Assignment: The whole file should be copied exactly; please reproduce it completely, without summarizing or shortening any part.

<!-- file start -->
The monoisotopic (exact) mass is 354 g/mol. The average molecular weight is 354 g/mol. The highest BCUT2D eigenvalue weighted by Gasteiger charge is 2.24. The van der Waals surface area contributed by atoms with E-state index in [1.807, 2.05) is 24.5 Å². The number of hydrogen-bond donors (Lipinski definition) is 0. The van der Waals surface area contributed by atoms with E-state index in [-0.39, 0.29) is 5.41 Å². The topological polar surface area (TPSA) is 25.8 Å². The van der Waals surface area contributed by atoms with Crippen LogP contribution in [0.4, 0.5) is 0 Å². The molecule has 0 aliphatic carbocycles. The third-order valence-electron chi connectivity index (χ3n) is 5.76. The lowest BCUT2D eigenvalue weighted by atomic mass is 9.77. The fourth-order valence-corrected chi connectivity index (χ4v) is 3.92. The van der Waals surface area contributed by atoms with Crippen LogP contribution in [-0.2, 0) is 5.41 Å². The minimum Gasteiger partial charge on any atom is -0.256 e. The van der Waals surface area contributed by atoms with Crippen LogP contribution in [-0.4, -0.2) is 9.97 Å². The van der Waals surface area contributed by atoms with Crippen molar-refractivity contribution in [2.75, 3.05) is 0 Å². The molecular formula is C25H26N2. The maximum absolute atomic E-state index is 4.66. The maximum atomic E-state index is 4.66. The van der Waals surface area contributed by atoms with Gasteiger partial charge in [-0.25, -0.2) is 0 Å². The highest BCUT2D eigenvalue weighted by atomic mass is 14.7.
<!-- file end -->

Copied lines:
The monoisotopic (exact) mass is 354 g/mol. The average molecular weight is 354 g/mol. The highest BCUT2D eigenvalue weighted by Gasteiger charge is 2.24. The van der Waals surface area contributed by atoms with E-state index in [1.807, 2.05) is 24.5 Å². The number of hydrogen-bond donors (Lipinski definition) is 0. The van der Waals surface area contributed by atoms with E-state index in [-0.39, 0.29) is 5.41 Å². The topological polar surface area (TPSA) is 25.8 Å². The van der Waals surface area contributed by atoms with Crippen LogP contribution in [0.4, 0.5) is 0 Å². The molecule has 0 aliphatic carbocycles. The third-order valence-electron chi connectivity index (χ3n) is 5.76. The lowest BCUT2D eigenvalue weighted by atomic mass is 9.77. The fourth-order valence-corrected chi connectivity index (χ4v) is 3.92. The van der Waals surface area contributed by atoms with Crippen LogP contribution in [-0.2, 0) is 5.41 Å². The minimum Gasteiger partial charge on any atom is -0.256 e. The van der Waals surface area contributed by atoms with Crippen LogP contribution in [-0.4, -0.2) is 9.97 Å². The van der Waals surface area contributed by atoms with Crippen molar-refractivity contribution in [2.75, 3.05) is 0 Å². The molecular formula is C25H26N2. The maximum absolute atomic E-state index is 4.66. The maximum atomic E-state index is 4.66. The van der Waals surface area contributed by atoms with Gasteiger partial charge in [-0.25, -0.2) is 0 Å². The highest BCUT2D eigenvalue weighted by atomic mass is 14.7.